Pawn 1st, LLC v. City of Phoenix – 4/12/2016
Arizona Court of Appeals Division One holds that a zoning variance altering the distance required between a pawn shop and a residential neighborhood is an “area” variance, not a “use” variance.
A pawn shop seeking to open obtained a zoning variance from the requirement in the Phoenix Zoning Ordinance that there be at least 500 feet between a pawn shop and a residential district. Another pawn shop brought a special action to review that decision. The trial court denied the challenge to the zoning variance and the competing pawnshop appealed.
The competing pawnshop argued that the variance to the 500-foot rule was an impermissible “use” variance which the Board of Adjustment is not authorized to grant under the applicable Arizona statutes and Phoenix ordinances. The Court of Appeals held that it was a permissible “area” variance similar to a setback or lot-size restriction. Regardless of the 500-foot rule, the property’s zoning classification permitted its use as a pawnshop; the variance of the 500-foot rule would not alter what uses were allowed in that property’s zoning classification.
However, the Court of Appeals went on to hold the particular variance at issue was not justified. The Board should only grant variances when it finds that “special circumstances applicable to the property” would cause the “strict application of the zoning ordinance” to “deprive the property of privileges enjoyed by other property of the same classification in the same zoning district.” A.R.S. § 9-462.06.G.2. Here, the Board found the required special circumstances based on the fact that the lot size had been reduced through eminent domain and that the pawnshop would be replacing the property’s previous non-conforming use as a strip club. Although the reduced lot size caused the property to be treated differently than other properties in the zoning district, the fact that the new pawnshop would end the property’s non-conforming use was not a special circumstance because the change to a conforming use “merely brings the property rights and privileges in line with other properties in the same district.” Finally, the special circumstance justifying a variance cannot be self-imposed, such as the choice here to select this particular property for use as a pawn shop.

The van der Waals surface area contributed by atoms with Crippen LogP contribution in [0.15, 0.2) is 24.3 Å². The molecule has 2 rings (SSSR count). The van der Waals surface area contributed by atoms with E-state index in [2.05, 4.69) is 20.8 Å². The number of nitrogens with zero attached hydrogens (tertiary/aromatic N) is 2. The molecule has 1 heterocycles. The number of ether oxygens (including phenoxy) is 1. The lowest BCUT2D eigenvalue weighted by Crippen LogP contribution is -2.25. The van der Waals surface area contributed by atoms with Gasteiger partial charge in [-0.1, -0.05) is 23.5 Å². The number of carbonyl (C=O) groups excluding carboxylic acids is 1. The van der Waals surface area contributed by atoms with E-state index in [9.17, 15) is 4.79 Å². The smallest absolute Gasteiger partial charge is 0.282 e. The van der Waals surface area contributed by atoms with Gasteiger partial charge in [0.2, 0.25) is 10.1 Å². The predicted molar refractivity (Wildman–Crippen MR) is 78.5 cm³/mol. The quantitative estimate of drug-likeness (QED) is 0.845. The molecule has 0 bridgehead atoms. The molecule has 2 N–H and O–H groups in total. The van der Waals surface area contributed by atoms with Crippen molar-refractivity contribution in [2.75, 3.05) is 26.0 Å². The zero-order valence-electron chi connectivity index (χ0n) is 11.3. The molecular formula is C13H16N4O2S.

Judge Orozco authored the opinion; Presiding Judge Downie and Judge Portley concurred.